BiPAP Machines - Spontaneous Timed ST and Adaptive Abilities, ASV, AVAPS Overview
The word BiPAP is a proprietary term owned by Philips Respironics, but it has come into common usage to refer to any mode of CPAP that uses bi-level support. Other companies may use terms such as VPAP by ResMed (variable positive airway pressure) or just bi-level by DeVilbiss to refer to the same type of therapy for sleep apnea and other disorders requiring respiratory support at night. We will use the terms interchangeably in this article.
During inspiration, a BiPAP machine increases the pressure to push air in. This support on inhalation is sometimes referred to as IPAP (inspiratory positive airway pressure) or pressure support. During exhalation, the pressure drops to a lower level and stays there until the next inspiration. This lower level of exhalation pressure is sometimes called EPAP (expiratory positive airway pressure), PEEP (positive end expiratory pressure), or just CPAP.
The VPAP machines listed in this section include a timed function to deliver a breath at a fixed interval. Some bi-level machines shown here also adapt the pressure on inspiration to reach a set volume of air delivery to the lungs. This volume is ordered by the physician for ASV therapy. Machines with the ability to target the volume of a breath have terms such as ASV (automatic servo-ventilation) or AVAPS (average volume assured pressure support) in their descriptions. Spontaneous Timed or ST BiPAP therapy may be recommended for patients with central sleep apnea or certain types of lung diseases to help them take in deeper breaths. Patients with unusual breathing patterns may also benefit from timed or volume-monitored bi-level CPAP therapy. Timed or volume adaptive bi-level therapy is not usually prescribed for obstructive sleep apnea. These machines are the most technically sophisticated BiPAP machines available for home use. Bi-level CPAP machines with timed and adaptive options may provide fixed-pressure bi-level CPAP or auto bi-level CPAP.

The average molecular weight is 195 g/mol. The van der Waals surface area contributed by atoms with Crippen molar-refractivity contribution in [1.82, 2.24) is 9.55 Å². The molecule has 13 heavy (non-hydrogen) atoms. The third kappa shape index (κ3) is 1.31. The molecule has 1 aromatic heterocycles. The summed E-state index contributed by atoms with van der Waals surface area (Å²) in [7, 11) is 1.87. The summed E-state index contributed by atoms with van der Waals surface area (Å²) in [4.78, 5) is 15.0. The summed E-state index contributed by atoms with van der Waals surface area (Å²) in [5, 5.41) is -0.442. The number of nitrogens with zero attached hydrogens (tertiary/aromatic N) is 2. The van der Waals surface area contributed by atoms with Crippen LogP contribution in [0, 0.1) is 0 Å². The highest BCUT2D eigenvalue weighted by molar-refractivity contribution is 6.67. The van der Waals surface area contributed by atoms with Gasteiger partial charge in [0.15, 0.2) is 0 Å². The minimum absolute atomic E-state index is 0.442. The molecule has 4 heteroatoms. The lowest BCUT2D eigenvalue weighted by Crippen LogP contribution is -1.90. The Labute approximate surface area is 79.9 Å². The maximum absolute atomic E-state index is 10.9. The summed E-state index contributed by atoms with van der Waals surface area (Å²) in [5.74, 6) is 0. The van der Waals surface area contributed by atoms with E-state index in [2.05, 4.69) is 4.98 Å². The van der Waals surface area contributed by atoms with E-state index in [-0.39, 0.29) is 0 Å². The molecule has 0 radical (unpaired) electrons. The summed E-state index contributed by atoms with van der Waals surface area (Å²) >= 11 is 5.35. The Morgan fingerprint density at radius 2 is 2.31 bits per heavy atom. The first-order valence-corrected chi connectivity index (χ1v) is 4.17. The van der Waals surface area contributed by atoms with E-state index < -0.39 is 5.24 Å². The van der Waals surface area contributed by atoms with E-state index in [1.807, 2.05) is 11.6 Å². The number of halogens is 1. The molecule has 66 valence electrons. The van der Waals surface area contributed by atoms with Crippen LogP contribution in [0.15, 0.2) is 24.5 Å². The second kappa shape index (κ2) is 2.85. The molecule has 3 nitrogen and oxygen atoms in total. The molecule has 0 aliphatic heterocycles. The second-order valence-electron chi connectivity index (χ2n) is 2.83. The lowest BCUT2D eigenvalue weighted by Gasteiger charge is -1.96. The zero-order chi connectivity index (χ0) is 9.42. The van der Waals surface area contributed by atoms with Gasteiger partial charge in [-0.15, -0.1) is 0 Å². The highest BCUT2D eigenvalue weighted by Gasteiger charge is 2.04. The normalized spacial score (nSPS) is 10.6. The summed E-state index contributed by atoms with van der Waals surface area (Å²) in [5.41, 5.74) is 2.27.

The ASVAuto mode in the ResMed AirCurve 10 VPAP ASV machines is designed to offer specialized support for patients with sleep apnea breathing disorders such as central sleep apnea (CSA), Cheyne-Stokes respiration, and others as well.
The AirCurve 10 S/T has a total of five operational modes - spontaneous (S), spontaneous/timed (S/T), timed (T), VAuto, and conventional CPAP mode. The primary mode of this particular VPAP device - spontaneous/timed (S/T) - will initiate a breath and begin IPAP. The duration of IPAP is controlled by your machine; this VPAP device will then automatically reduce pressure to EPAP. The S/T mode provides consistent relief and minimizes discomfort during therapy.